By HEIDI CENEC
A political action organization named Christian Exodus is focusing its efforts on Anderson County in the next two years.
The group has focused on South Carolina for at least two years, but only recently has concentrated its efforts in Anderson County.
The organization’s goal is simple: have enough conservative Christian voters in the county to influence local politics.
Christian Exodus is coordinating with other conservative groups to launch the South Carolina Liberty Alliance. Under the alliance, the groups would work together to elect officials who share their views — limiting government, eliminating property tax and promoting prayer at public meetings are only a few.
Christian Exodus also has received the funding to launch its own low-power FM radio station, which would spread the group’s message across Anderson County. The alliance should be announced in March, but the radio station will take longer since the grassroots organization is relying on volunteer manpower.
It’s only the beginning of the group’s plans. According to its Web site, the group wants to overwhelmingly impact the statewide elections of 2014.
“Ultimately, we want to have an impact on the whole state, but you have to start somewhere,” Christian Exodus President Cory Burnell said.
Christian Exodus has more than 180 members in South Carolina and 1,400 total.
Fifteen households have moved to South Carolina since the project started, and another dozen are working on a move now, Burnell said. He estimated it would only take about 100 conservative activists moving to the county to have an impact.
Rick Adkins, chairman of the Anderson County Republican Party, said he could easily see the group taking a County Council seat in two years. Any large group, whether it’s a political organization or a major employer, can quickly become a major player in local politics because so few people vote, Adkins said.
For example, in a primary election where only 15 percent of the population votes, that’s only 3,000 people voting per seat.
“If they move 1,400 people to Anderson County, they would be a very big force in the elections, and they could take over a party very easily,” Adkins said.
But encouraging that many people to move is easier said than done. People have jobs and families.
The group could also face challenges winning the conservative right, said Laura Olson, a Clemson University professor who studies the intersection between religion and politics.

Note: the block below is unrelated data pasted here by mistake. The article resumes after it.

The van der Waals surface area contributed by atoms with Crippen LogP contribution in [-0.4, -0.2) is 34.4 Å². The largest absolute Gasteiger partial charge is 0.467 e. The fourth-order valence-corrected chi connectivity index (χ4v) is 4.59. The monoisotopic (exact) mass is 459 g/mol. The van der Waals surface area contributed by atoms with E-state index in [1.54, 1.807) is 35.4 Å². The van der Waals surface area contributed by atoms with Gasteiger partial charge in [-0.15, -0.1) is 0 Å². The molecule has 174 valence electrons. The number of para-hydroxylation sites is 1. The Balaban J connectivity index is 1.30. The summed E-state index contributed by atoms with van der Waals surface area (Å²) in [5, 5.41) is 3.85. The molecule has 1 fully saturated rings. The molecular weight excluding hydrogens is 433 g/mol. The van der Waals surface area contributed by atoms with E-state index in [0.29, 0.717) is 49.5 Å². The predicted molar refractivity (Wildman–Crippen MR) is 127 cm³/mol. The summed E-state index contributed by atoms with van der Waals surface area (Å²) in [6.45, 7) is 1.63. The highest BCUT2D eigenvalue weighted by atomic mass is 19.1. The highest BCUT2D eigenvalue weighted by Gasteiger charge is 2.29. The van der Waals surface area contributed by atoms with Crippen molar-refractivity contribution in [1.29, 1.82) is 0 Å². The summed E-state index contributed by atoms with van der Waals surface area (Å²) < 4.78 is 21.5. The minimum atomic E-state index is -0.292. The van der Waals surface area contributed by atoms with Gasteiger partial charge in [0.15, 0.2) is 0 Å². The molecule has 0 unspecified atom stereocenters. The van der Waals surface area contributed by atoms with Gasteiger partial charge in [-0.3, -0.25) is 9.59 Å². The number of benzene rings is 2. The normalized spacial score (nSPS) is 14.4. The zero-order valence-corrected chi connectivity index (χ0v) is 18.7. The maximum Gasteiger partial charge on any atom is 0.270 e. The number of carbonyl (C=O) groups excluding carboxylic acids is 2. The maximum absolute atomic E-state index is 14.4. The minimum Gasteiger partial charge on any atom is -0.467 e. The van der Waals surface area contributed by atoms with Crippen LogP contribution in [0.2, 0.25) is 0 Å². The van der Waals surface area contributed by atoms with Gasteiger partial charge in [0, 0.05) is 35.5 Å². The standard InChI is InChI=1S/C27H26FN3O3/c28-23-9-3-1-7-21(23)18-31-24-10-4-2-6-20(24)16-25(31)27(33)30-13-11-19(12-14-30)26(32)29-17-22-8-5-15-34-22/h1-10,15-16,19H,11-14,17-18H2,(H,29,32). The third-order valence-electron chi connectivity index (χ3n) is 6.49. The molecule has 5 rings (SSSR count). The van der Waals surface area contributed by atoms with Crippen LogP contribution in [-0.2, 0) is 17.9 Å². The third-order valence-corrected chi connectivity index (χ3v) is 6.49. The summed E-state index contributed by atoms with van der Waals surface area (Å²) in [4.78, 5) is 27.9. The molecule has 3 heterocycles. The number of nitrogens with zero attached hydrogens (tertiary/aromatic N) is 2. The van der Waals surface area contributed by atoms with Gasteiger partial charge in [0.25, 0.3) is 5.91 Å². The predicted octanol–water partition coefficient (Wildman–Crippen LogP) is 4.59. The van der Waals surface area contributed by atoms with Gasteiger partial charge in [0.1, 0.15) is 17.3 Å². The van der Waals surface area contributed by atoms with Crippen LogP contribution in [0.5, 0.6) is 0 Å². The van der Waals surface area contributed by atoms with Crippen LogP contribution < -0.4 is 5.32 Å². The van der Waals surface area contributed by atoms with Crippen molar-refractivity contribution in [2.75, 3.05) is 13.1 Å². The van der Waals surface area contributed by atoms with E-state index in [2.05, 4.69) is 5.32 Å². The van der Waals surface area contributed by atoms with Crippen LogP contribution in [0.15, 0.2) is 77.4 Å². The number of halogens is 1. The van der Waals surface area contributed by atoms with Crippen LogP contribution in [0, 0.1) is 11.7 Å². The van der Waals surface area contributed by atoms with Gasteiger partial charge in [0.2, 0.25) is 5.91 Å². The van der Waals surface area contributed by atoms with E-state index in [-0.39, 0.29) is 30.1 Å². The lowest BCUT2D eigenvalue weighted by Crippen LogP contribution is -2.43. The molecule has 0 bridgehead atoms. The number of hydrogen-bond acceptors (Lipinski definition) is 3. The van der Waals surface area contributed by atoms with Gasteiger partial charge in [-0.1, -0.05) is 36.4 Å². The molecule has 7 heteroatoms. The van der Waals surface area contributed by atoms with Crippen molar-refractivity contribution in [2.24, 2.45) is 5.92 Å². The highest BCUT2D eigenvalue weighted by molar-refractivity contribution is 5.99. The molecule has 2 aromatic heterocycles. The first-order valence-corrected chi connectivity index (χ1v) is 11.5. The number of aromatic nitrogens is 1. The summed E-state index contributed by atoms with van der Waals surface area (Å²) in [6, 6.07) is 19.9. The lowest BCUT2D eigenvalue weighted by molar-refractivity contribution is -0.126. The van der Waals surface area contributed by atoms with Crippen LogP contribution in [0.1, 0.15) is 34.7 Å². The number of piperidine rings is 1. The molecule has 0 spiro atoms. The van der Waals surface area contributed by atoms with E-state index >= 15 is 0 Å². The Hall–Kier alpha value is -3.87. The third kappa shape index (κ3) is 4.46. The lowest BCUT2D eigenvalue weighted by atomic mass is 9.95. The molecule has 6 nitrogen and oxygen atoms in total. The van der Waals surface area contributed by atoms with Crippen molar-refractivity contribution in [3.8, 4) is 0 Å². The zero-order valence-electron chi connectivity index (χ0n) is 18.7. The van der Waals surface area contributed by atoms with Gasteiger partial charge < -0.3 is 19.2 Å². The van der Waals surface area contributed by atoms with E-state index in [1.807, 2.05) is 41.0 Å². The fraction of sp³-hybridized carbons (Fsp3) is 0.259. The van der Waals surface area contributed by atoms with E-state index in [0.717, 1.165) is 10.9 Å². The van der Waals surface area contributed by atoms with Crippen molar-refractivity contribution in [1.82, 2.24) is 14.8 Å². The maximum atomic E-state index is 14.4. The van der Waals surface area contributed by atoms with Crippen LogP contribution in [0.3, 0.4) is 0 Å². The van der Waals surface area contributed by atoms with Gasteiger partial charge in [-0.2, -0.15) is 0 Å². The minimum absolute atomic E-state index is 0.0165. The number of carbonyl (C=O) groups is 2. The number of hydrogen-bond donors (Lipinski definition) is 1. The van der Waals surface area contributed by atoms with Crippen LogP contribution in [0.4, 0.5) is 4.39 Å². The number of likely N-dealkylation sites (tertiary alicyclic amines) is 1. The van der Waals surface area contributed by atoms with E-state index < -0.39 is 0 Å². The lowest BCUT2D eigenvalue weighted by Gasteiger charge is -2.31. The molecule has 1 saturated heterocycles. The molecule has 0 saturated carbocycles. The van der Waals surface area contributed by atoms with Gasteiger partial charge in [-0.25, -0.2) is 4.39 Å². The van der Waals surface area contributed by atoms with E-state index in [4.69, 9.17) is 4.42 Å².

There’s more political diversity within evangelical Protestants than people think, so it’s unwise to assume other conservative Christians will agree with their views, Olson said.
Jake Young, the pastor of North Anderson Community Church, Presbyterian, said Christian Exodus represents only one political perspective and an extreme one at that.
“They are not the first group to claim to know the perfect will of God for our society, and I suspect they won’t be the last,” Young said.
Christian Exodus also faces the third-party factor. The group intends to endorse and run its own candidates in local primaries. Third parties rarely have electoral success in our dominant two-party system, Olson said.
The radio station is a particularly good strategy to battle both those issues, she said. Something as simple as packing their message with contemporary Christian music would help the organization appeal to a wider audience.
“It’s fascinating to watch, but whether or not it’s going to be able to have a huge transforming effect, I’m a skeptic,” Olson said. “I know American politics is hard to change on a whole.”
There are other skeptics in the community as well.
Stuart Sprague, chairman of the Anderson County Democratic Party, said he hasn’t seen any evidence that Christian Exodus’ view is shared by a large number of people, although it’s definitely something to monitor.
The group’s move has also triggered an online petition at Petitionspot.com. One of the 14 signers says he “has never been more embarrassed about living in South Carolina.” Other entries are more crass.